Antioch College announces that June 19—Juneteenth, also known as Freedom Day, Jubilee Day, and Cel-Liberation Day, which commemorates the end of slavery in the United States—will be recognized annually as an official holiday. The campus community will be encouraged to observe the holiday in reflection, celebrations, and action.
Juneteenth commemorates the date in 1865 when Union troops traveling through Texas arrived at their last stop in Galveston to deliver the news to still-enslaved Black people that the Civil War had ended two months earlier, and that they were free. Many slaveholders in Texas had withheld this information. Rather than dwell on the duplicity of the slaveholders, in the following years the newly freed and other Black people throughout the South chose to mark the date by celebrating their freedom with public gatherings that included food and music. This Friday will mark the 155th celebration of Juneteenth.
Vice President for Academic Affairs and Associate Professor History Kevin McGruder notes that “Juneteenth celebrations declined in the 20th century, but regained interest during the Civil Rights and Black Power eras of the 1960s and 1970s. Today Juneteenth is celebrated around the world.”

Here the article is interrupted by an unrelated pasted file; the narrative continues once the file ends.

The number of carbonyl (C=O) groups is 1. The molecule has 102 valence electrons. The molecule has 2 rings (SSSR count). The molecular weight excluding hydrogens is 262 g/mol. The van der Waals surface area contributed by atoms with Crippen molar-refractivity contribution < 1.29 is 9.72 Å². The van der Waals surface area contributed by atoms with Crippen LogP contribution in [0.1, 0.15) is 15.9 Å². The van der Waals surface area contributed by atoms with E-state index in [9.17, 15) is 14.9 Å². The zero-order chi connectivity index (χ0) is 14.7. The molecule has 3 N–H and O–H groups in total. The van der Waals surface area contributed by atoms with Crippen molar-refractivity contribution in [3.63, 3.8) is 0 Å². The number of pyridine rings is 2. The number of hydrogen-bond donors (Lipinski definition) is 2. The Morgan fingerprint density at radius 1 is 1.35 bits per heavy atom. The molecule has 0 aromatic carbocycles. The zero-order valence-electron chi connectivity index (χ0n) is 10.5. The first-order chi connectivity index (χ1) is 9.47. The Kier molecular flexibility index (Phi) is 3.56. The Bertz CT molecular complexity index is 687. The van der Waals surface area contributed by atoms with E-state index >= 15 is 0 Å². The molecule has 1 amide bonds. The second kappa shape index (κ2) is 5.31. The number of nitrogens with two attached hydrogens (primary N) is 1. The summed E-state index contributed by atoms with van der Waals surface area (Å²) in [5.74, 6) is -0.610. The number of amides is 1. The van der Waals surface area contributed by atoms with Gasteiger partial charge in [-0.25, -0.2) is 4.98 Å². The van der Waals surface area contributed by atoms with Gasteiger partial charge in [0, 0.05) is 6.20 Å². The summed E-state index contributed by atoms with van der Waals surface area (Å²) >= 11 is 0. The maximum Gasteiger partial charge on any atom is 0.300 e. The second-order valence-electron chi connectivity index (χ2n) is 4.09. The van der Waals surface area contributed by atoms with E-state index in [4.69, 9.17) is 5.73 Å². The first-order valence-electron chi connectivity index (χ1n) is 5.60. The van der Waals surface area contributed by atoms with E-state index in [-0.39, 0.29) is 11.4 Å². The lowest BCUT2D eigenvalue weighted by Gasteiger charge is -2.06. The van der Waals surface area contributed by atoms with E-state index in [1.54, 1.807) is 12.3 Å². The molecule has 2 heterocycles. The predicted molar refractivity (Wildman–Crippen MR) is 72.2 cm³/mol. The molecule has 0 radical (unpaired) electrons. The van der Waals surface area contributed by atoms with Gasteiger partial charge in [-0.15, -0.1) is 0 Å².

The proposal was brought to College Council—the College’s shared-governance policy-making body composed of staff, faculty, and students— by current student and Board of Trustee member Chris Chavers, Class of ’21.
“I brought Juneteenth forward to be recognized at Antioch because it needs to be a national holiday,” says Chavers. “The liberation of our people needs to be felt across the nation. Black people deserve days of celebration and victories. Black bodies globally are screaming the pain of our existence because of the violence of white supremacy. This day reminds us of our ancestors’ resilience and fight. Power to the people!”
The motion to establish Juneteeth as an official holiday included discussion for how the day can serve as an opportunity for education and action in subsequent years, and was unanimously endorsed by College Council and approved by President Tom Manley. College offices will be closed in observance, and it is a paid holiday for employees.
“I supported this proposal but stressed the need for the College to include an educational component to our recognition of Juneteenth,” says Vice President for Student Affairs & Senior Diversity Officer Mila Cooper. She explains that outside of the Black community, Juneteenth remains a largely obscure celebration, if not unknown. Enslavement of Africans and subsequent freedom is part of the fabric of America and its history. Copper adds, “Given the continued struggle for justice that Black Americans face from lynching, Jim Crow, mass incarceration to the present state of police violence and racism, this is another step to bring these issues to the forefront. As we grapple with our storied history, we recommit ourselves to current social justice issues.”
President Tom Manley adds, “As a college founded around service to social justice, we stand in solidarity with the movement to end racism. Observing Juneteenth is one right step, and overdue step, that we take as a community as we seek new ways to learn, to take action, and to challenge the status quo and our own personal and institutional complacency. Unambiguous and sustained resolve is required from institutions and individuals in order to serve justice.”